We so very often make the mistake of thinking that our communication is limited to our words. Nothing could be further from the truth! Even with our shoulders we communicate.One of the biggest challenges for people speaking a second language is having a telephone conversation. There they only have their limited vocabulary and iffy grammar to rely on. If they talk to someone face to face, a lot of misunderstandings are eliminated by gestures and other nonverbal cues. And where their vocabulary fails them, a few hand movements usually get the message across.
So what do we reveal with our shoulders?
- LIES! Yup, when a liar’s pants are on fire, often they will give a modified shrug. Why? Well, they’re not sure about what they are saying. Usually that shrug looks a bit off. It is often described as a half-shrug, modified because the shrugger is not committed to what he or she is saying.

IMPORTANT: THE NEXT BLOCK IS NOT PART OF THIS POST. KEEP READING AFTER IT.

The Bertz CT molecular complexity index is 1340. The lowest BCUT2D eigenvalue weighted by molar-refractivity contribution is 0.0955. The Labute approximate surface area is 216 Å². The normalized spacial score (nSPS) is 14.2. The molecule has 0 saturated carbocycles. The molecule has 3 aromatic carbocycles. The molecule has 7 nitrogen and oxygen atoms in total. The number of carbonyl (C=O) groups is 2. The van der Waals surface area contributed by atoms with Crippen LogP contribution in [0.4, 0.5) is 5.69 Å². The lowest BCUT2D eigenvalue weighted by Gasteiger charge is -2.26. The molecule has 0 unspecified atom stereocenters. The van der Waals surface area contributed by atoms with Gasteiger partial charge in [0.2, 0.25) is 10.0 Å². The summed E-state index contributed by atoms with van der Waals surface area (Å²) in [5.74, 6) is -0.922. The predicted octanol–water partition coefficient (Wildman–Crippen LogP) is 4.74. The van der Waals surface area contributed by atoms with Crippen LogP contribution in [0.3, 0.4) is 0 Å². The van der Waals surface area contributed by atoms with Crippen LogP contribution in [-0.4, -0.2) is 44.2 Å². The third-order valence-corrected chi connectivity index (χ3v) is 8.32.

- HIGH DISCOMFORT. That is when both shoulders are raised so high they almost touch the shrugger’s ears. It is also called the ‘turtle effect’ – we’ve all felt like that at times, pulling back into your shell. This generally communicates weakness, a negative emotional state and insecurity.
- I DON’T KNOW! Ask me how many players in an American Football team and both my shoulders will rise sharply and equally. Combined with that you will see a stunned look. Yup, I don’t know. There is nothing wrong with not knowing an answer and raising both shoulders fast and at the same time will support your words.
Watch out for the half-shrug. That usually means the shrugger’s brain, the limbic part to be exact, is not committed to their statement, or they are avoiding the answer, or they’re outright lying.
A test: What is your reaction if I ask you if you know how many etudes Mozart composed? If you were facing me, you would most likely be raising both shoulders, right? And if your sensitive mother asks if you enjoyed the new chicken recipe she tried out? It’s easy to imagine kindly answering that question positively with one shoulder slightly lifting!
Interesting, isn’t it?